"Charlie's dead" means that someone's slip is showing.
(Slip means petticoat and of course this is from a time gone by, when ladies wore petticoats. "Charlie's dead" was said when a ladies' petticoat was showing below her dress or skirt, along with the equally bizarre "It's snowing down south", which probably started because ladies' petticoats were usually white. There are a couple of different explanations for Charlie's dead though.
The first explanation is that the Jacobites wore white ribbons to identify themselves to each other as supporters of "Bonnie Prince Charlie. And after he died you could point to someone who had a piece of white in their clothing and say "Charlie's dead".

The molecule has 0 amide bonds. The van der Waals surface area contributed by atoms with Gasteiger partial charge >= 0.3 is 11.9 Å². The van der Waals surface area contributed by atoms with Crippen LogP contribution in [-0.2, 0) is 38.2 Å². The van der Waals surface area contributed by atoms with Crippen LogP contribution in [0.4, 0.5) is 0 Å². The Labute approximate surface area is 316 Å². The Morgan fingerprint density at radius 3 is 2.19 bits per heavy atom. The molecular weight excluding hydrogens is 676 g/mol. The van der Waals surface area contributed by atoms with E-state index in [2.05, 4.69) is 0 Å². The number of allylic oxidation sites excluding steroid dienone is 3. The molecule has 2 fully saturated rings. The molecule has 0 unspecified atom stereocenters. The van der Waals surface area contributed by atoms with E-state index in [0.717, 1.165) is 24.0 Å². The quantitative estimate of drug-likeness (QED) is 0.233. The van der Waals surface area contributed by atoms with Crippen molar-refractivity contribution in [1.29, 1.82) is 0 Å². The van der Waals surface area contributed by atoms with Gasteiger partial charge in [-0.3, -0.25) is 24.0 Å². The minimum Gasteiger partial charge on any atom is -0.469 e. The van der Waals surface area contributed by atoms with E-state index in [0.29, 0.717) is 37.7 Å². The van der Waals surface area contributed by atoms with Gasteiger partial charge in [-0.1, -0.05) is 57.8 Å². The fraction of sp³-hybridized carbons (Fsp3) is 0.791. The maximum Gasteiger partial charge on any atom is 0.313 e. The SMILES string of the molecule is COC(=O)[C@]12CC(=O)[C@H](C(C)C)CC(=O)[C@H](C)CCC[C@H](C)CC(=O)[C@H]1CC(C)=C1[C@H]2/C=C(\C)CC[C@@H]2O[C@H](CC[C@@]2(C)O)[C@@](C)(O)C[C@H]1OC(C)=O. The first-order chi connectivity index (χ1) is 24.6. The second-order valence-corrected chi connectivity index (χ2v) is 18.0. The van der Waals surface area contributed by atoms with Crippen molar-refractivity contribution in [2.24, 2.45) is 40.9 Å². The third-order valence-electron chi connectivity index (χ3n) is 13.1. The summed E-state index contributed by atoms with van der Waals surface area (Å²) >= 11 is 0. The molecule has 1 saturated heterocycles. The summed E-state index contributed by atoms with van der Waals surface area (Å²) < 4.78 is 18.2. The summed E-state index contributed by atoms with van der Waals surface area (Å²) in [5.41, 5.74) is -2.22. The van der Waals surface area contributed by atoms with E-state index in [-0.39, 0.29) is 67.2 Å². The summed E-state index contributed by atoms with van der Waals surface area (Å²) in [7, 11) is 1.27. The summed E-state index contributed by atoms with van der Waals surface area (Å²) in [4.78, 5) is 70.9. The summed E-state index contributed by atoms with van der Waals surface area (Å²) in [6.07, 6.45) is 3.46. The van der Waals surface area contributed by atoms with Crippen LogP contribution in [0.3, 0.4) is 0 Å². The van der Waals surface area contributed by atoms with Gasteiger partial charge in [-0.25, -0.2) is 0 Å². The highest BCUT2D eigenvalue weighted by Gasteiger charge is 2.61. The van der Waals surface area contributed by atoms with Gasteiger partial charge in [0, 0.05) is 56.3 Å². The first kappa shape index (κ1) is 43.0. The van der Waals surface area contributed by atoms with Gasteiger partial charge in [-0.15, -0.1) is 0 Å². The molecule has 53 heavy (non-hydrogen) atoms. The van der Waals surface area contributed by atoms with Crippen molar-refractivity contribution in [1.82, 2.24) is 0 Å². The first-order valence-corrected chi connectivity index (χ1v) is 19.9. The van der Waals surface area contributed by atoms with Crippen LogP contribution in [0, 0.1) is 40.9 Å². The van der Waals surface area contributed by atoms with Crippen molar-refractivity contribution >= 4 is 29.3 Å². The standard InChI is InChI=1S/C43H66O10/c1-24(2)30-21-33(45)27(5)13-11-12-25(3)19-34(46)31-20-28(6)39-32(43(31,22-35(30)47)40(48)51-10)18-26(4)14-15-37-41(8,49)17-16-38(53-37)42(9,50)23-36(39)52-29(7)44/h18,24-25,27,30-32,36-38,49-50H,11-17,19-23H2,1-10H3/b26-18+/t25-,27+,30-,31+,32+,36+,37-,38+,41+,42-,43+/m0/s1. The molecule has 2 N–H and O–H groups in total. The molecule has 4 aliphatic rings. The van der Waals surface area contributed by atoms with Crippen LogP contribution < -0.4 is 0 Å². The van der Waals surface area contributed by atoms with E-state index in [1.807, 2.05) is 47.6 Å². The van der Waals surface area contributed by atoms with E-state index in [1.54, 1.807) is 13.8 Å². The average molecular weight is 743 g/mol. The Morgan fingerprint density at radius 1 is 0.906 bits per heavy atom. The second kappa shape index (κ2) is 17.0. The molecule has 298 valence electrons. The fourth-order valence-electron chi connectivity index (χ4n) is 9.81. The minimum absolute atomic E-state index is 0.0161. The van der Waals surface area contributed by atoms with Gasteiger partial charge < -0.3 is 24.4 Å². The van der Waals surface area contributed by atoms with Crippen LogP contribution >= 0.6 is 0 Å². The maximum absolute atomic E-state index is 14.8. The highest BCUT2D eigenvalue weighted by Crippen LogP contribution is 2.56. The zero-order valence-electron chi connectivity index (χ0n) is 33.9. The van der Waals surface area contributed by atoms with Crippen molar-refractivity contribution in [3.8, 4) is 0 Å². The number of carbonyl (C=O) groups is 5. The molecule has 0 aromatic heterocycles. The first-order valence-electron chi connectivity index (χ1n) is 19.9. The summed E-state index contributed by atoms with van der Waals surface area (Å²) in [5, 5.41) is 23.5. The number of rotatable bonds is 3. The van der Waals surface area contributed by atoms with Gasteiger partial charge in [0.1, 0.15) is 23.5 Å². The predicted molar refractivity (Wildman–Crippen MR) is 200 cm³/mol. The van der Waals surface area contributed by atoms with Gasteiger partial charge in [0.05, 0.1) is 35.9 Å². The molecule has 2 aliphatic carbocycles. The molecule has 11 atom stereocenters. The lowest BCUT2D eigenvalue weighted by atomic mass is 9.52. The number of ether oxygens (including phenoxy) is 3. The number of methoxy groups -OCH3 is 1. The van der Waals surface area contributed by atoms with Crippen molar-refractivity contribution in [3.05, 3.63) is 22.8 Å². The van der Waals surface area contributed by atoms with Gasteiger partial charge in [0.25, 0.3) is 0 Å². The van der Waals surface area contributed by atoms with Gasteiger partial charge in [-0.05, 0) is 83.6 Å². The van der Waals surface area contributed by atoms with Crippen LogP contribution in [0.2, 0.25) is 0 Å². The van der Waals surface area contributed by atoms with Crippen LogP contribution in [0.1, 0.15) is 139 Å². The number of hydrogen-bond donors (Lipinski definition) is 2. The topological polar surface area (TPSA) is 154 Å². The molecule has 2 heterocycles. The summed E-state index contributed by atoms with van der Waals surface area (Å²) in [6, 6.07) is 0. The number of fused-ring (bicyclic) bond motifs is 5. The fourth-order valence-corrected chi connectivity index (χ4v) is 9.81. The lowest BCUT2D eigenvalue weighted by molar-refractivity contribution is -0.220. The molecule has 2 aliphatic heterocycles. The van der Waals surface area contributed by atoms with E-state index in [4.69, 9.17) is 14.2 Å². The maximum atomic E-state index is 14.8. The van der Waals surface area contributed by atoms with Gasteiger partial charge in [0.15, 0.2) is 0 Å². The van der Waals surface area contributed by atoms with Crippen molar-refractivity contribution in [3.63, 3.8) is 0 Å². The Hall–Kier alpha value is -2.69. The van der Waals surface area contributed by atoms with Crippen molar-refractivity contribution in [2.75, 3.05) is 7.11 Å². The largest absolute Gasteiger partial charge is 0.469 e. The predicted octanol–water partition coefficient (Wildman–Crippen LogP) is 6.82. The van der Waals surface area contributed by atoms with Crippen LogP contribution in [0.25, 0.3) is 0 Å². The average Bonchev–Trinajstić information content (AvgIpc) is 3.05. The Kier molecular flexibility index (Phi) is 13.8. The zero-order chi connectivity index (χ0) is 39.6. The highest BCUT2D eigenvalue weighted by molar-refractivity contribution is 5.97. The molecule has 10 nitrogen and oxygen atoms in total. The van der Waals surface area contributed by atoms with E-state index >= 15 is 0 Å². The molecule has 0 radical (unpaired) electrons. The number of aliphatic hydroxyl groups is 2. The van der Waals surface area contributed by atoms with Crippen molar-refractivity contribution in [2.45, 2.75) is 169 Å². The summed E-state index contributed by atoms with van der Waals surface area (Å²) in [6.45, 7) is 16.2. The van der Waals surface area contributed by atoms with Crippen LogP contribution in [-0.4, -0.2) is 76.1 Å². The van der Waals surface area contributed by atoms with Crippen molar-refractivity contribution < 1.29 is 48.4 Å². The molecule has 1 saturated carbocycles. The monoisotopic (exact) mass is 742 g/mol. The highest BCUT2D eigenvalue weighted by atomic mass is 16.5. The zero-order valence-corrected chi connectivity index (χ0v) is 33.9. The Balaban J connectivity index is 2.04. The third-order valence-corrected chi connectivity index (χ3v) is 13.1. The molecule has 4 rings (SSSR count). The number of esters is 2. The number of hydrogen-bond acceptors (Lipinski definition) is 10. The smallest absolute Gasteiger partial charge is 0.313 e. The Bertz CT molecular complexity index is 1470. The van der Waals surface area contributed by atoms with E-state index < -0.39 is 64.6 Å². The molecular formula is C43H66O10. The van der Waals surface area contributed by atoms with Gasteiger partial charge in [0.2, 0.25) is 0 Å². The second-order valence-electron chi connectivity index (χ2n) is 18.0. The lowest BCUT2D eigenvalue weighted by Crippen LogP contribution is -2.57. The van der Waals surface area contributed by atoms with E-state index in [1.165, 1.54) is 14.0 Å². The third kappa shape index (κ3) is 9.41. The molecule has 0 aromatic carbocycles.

The other explanation that I found is that it may stem from Charles I, where apparently at his execution the women in the front row dipped their petticoats in his blood.
Of course, like most idioms, nobody really knows for sure.)